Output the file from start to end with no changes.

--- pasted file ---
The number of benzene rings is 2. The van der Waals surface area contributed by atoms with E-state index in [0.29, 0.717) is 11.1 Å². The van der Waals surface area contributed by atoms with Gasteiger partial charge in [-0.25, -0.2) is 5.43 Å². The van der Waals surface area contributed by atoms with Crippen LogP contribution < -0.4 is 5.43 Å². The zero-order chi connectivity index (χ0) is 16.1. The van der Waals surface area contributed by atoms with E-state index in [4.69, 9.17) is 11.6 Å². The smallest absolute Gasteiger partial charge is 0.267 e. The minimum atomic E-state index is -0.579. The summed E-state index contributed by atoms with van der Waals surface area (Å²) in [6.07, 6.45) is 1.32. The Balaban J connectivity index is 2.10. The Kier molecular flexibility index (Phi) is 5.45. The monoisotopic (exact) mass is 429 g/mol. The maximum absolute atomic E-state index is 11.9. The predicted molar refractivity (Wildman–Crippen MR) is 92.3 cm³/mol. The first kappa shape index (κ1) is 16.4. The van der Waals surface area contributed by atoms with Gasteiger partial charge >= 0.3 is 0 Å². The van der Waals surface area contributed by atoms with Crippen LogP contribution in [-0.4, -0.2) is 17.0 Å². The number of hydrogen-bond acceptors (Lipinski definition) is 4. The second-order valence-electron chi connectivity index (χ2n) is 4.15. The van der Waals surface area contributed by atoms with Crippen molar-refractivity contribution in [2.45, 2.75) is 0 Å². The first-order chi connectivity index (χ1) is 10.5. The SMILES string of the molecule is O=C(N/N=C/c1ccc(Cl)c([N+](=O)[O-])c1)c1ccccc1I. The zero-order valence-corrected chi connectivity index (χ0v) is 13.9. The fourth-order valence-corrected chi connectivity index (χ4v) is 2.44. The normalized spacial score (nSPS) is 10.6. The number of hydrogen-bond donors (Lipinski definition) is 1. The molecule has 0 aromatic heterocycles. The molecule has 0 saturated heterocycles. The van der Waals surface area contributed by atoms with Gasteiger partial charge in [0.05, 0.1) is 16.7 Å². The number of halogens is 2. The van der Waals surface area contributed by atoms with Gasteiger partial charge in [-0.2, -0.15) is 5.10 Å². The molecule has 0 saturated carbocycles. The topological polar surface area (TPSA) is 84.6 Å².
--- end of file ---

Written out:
The number of benzene rings is 2. The van der Waals surface area contributed by atoms with E-state index in [0.29, 0.717) is 11.1 Å². The van der Waals surface area contributed by atoms with Gasteiger partial charge in [-0.25, -0.2) is 5.43 Å². The van der Waals surface area contributed by atoms with Crippen LogP contribution < -0.4 is 5.43 Å². The zero-order chi connectivity index (χ0) is 16.1. The van der Waals surface area contributed by atoms with E-state index in [4.69, 9.17) is 11.6 Å². The smallest absolute Gasteiger partial charge is 0.267 e. The minimum atomic E-state index is -0.579. The summed E-state index contributed by atoms with van der Waals surface area (Å²) in [6.07, 6.45) is 1.32. The Balaban J connectivity index is 2.10. The Kier molecular flexibility index (Phi) is 5.45. The monoisotopic (exact) mass is 429 g/mol. The maximum absolute atomic E-state index is 11.9. The predicted molar refractivity (Wildman–Crippen MR) is 92.3 cm³/mol. The first kappa shape index (κ1) is 16.4. The van der Waals surface area contributed by atoms with Gasteiger partial charge >= 0.3 is 0 Å². The van der Waals surface area contributed by atoms with Crippen LogP contribution in [-0.4, -0.2) is 17.0 Å². The number of hydrogen-bond acceptors (Lipinski definition) is 4. The second-order valence-electron chi connectivity index (χ2n) is 4.15. The van der Waals surface area contributed by atoms with Crippen molar-refractivity contribution in [2.45, 2.75) is 0 Å². The first-order chi connectivity index (χ1) is 10.5. The SMILES string of the molecule is O=C(N/N=C/c1ccc(Cl)c([N+](=O)[O-])c1)c1ccccc1I. The zero-order valence-corrected chi connectivity index (χ0v) is 13.9. The fourth-order valence-corrected chi connectivity index (χ4v) is 2.44. The normalized spacial score (nSPS) is 10.6. The number of hydrogen-bond donors (Lipinski definition) is 1. The molecule has 0 aromatic heterocycles. The molecule has 0 saturated heterocycles. The van der Waals surface area contributed by atoms with Gasteiger partial charge in [0.05, 0.1) is 16.7 Å². The number of halogens is 2. The van der Waals surface area contributed by atoms with Gasteiger partial charge in [-0.2, -0.15) is 5.10 Å². The molecule has 0 saturated carbocycles. The topological polar surface area (TPSA) is 84.6 Å².